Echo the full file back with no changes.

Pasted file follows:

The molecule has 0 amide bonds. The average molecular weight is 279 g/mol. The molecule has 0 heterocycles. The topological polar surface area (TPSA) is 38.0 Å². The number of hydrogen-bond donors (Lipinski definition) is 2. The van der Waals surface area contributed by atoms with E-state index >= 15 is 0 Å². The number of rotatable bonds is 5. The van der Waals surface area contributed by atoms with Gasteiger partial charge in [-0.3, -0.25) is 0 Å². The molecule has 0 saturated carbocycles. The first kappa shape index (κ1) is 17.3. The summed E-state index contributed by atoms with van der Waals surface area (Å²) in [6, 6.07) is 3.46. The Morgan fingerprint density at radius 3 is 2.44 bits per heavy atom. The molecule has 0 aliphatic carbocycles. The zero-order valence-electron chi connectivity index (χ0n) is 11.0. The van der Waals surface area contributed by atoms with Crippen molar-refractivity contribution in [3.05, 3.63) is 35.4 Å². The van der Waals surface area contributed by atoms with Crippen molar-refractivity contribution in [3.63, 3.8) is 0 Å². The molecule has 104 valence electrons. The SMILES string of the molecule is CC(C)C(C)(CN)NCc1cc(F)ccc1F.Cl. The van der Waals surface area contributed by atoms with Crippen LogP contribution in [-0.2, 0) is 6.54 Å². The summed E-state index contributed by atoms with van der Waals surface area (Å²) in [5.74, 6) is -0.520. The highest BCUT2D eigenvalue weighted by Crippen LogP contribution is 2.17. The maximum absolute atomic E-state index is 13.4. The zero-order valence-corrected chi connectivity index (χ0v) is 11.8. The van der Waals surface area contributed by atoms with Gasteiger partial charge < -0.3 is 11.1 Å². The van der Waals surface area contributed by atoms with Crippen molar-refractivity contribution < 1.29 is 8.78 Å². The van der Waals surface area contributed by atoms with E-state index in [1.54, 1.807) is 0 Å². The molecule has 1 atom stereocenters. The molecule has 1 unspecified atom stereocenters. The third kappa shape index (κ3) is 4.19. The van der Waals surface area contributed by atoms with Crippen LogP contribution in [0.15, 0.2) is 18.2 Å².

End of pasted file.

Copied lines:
The molecule has 0 amide bonds. The average molecular weight is 279 g/mol. The molecule has 0 heterocycles. The topological polar surface area (TPSA) is 38.0 Å². The number of hydrogen-bond donors (Lipinski definition) is 2. The van der Waals surface area contributed by atoms with E-state index >= 15 is 0 Å². The number of rotatable bonds is 5. The van der Waals surface area contributed by atoms with Gasteiger partial charge in [-0.3, -0.25) is 0 Å². The molecule has 0 saturated carbocycles. The first kappa shape index (κ1) is 17.3. The summed E-state index contributed by atoms with van der Waals surface area (Å²) in [6, 6.07) is 3.46. The Morgan fingerprint density at radius 3 is 2.44 bits per heavy atom. The molecule has 0 aliphatic carbocycles. The zero-order valence-electron chi connectivity index (χ0n) is 11.0. The van der Waals surface area contributed by atoms with Crippen molar-refractivity contribution in [3.05, 3.63) is 35.4 Å². The van der Waals surface area contributed by atoms with Crippen molar-refractivity contribution in [3.63, 3.8) is 0 Å². The molecule has 104 valence electrons. The SMILES string of the molecule is CC(C)C(C)(CN)NCc1cc(F)ccc1F.Cl. The van der Waals surface area contributed by atoms with Crippen LogP contribution in [-0.2, 0) is 6.54 Å². The summed E-state index contributed by atoms with van der Waals surface area (Å²) in [5.74, 6) is -0.520. The highest BCUT2D eigenvalue weighted by Crippen LogP contribution is 2.17. The maximum absolute atomic E-state index is 13.4. The zero-order valence-corrected chi connectivity index (χ0v) is 11.8. The van der Waals surface area contributed by atoms with Gasteiger partial charge < -0.3 is 11.1 Å². The van der Waals surface area contributed by atoms with Crippen molar-refractivity contribution < 1.29 is 8.78 Å². The van der Waals surface area contributed by atoms with E-state index in [1.54, 1.807) is 0 Å². The molecule has 1 atom stereocenters. The molecule has 1 unspecified atom stereocenters. The third kappa shape index (κ3) is 4.19. The van der Waals surface area contributed by atoms with Crippen LogP contribution in [0.15, 0.2) is 18.2 Å².